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Title: Bringing Agriculture Into the GATT: The Uruguay Round Agreement on Agriculture, An Evaluation
Published in: Commissioned Papers
Author/s: Josling, Tim; Honma, Masayoshi; Lee, Jaeok; MacLaren, Donald; Miner, Bill; Sumner, Dan; Tangermann, Stefan; Valdes, Alberto
Year: 1994
Number: CP-9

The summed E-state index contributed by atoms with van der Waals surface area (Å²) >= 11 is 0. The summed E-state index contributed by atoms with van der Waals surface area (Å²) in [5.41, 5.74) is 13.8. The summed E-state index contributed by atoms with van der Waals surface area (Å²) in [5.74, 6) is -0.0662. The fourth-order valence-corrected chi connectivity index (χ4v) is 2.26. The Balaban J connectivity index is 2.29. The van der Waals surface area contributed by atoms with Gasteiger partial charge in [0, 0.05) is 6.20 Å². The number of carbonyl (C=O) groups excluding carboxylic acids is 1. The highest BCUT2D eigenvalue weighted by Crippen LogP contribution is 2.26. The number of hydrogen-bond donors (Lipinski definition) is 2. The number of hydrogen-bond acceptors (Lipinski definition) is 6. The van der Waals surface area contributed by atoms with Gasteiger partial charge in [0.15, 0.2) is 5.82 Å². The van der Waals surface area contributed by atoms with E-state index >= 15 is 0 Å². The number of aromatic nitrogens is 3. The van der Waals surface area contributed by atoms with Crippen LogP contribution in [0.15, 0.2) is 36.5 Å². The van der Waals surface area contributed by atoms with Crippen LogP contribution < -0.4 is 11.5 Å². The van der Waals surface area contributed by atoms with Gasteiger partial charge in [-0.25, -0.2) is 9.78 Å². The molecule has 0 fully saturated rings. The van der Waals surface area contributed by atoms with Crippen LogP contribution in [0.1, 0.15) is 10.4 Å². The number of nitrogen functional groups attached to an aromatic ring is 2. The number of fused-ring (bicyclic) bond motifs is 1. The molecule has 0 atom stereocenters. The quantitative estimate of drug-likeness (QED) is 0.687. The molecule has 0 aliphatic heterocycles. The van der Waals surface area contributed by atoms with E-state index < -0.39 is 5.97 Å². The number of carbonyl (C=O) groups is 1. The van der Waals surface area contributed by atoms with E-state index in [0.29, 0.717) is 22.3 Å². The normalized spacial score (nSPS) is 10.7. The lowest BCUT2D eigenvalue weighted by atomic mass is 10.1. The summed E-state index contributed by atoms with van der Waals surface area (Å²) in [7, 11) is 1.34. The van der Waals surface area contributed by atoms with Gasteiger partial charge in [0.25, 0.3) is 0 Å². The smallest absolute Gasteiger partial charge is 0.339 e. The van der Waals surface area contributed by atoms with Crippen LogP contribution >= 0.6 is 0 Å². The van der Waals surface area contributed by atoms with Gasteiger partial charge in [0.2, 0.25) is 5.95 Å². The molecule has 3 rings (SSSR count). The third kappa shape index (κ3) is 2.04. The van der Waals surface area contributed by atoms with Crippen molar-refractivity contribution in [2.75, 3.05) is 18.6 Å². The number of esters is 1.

Contact for this paper: Laura Bipes/University of Minnesota/Department of Applied Economics/ 1994 Buford Avenue./ St. Paul, MN 55108 USA. From the start, agriculture played a central role in the Uruguay Round of GATT trade negotiations. The Punta del Este Declaration called for a solution to the problems facing agricultural trade through modified trade rules and an agreement to lower protection levels. It was recognized that such an improvement implied negotiations on the national farm policies as well as just trade policies. The time that it took to reach agreement reflected the political sensitivity and technical complexity of this task. The Agreement embodied in the Final Act of the Uruguay Round breaks new ground for agriculture, and takes a big step towards placing this sector of world trade under rules more consistent with those in operation in other areas. However, the degree of liberalization of markets is modest, and much remains to be done in future rounds of negotiations. The most far-reaching element in the Agreement is a change in the rules regarding market access. With very few exceptions, all participating countries have agreed to convert all existing non-tariff barriers (along with unbound tariffs) into bound duties and not to introduce new non-tariff measures. Negotiations agreed to reduce these new bound tariffs, as well as tariffs already bound earlier, according to Schedules included as a part of the Agreement.